McDonald's Serves up Reputation With Fries

When Steve Easterbrook took the reins as the new CEO of McDonald's last month, he already had a plan in place.

Hardly a month after he was named CEO and in full page ads, he announced that the company would be raising the hourly wages of the more than 90,000 employees at the company-owned restaurants by $1 and would offer those who had been with the company for one year "paid personal time off."

Clearly, Easterbrook had heard the wake-up call, taking serious note of the recent troubles, the escalating push for salary increases and the increasing competition from other burger quick-serve restaurants.

It looks like he made a good first move. This salvo hit directly at the core of any successful business: its employees. If they aren't motivated and rewarded, no business will fare well over the long haul. If anyone wanted more evidence, just look at the steps announced a few months earlier to raise salaries at the world's largest retailer, Walmart, quickly followed by Target.

I suspect that, when Easterbrook met with the McDonald's board of directors as they interviewed candidates to take over the top job, they zeroed in on strategy and grilled him on plans to proactively address the challenges to the storied reputation of McDonald's and the decline of its business. After all, that's the role of the board and clearly it didn't limit its probe to the future of the Big Mac and those famous fries.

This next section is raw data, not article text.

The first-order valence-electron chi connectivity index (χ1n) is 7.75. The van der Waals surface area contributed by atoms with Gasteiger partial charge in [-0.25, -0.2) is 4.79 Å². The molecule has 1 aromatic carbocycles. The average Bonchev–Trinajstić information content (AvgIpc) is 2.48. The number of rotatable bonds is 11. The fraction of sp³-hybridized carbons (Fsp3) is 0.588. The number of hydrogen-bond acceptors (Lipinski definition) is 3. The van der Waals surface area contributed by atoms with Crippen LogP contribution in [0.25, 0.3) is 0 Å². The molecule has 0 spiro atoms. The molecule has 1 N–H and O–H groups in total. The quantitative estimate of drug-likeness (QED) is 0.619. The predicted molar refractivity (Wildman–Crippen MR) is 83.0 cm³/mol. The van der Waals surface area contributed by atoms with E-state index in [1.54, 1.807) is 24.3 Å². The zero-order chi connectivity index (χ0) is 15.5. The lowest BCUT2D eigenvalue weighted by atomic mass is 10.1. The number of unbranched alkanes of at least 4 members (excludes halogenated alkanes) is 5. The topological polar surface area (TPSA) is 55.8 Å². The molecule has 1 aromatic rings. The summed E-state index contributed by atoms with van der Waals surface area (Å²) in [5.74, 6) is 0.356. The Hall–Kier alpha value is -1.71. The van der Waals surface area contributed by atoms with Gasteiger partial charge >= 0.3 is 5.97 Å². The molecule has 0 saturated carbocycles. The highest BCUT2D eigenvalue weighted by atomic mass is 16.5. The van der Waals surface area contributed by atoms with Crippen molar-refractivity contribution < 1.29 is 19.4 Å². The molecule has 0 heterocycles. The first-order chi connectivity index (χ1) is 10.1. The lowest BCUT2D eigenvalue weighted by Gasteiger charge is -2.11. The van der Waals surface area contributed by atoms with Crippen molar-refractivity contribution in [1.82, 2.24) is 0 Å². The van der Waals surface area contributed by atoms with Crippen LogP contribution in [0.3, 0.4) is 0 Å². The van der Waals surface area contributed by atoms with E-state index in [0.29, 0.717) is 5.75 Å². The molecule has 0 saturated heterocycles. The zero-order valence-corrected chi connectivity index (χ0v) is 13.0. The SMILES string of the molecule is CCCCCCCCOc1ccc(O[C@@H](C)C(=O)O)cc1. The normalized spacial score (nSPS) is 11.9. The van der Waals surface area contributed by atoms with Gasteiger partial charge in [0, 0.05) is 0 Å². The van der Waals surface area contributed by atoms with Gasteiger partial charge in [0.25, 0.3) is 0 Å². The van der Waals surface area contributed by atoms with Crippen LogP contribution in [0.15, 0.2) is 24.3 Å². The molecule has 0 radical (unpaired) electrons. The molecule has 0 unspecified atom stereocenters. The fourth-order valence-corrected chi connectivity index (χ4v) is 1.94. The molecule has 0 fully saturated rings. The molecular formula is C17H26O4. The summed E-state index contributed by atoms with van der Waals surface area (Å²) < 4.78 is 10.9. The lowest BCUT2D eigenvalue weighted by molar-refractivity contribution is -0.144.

It's safe to say that the board would have focused on the reputation of McDonald's and how it is viewed by those who its determine its success, whether they be employees, customers, partners, suppliers, the media, investors, or the many who may not even go to McDonald's but influence the choices of others.

It appears that Easterbrook is serious about addressing the problems. He was very public in his round of morning talk show appearances, accompanied by those ads and a social media initiative. You sensed he was genuine and there was more to come.

Of course, as is to be expected, sceptics asked whether his was just a "publicity stunt" during a new CEO's honeymoon period. But the numbers speak loudly. You don't have to be a genius to do the math and realize that the $1 per hour represents quite an investment, now and well into the future.

However, if Easterbrook doesn't lay out the rest of his plan in short order, his first shot will be short lived.

Those of us in business and communications know full well that any plan to build or restore reputation needs to be proactive on a range of fronts. That is no simple or quick task. Surely, Easterbrook knows this. After all, his previous job was as chief marketing officer. So he knows brands.

But his challenge now is to do much more than he has before. Corporate culture is a critical part of it. The rest is to meet expectations for every aspect of the McDonald's brand and deliver on the promise.

This is an effort that needs to be tackled with specific plans and measurable results on five fronts.

  • Strong leadership, behavior and business/financial fundamentals
  • Vitality of the consumer-facing brand
  • Depth of talent and resources
  • Commitment to sustainability
  • Smart innovation in products and systems

So, Easterbrook has started with talent and his $1 initiative will gain traction.

But, what's to come next and when?

After all, excitement about change comes in waves. Momentum and results mean everything.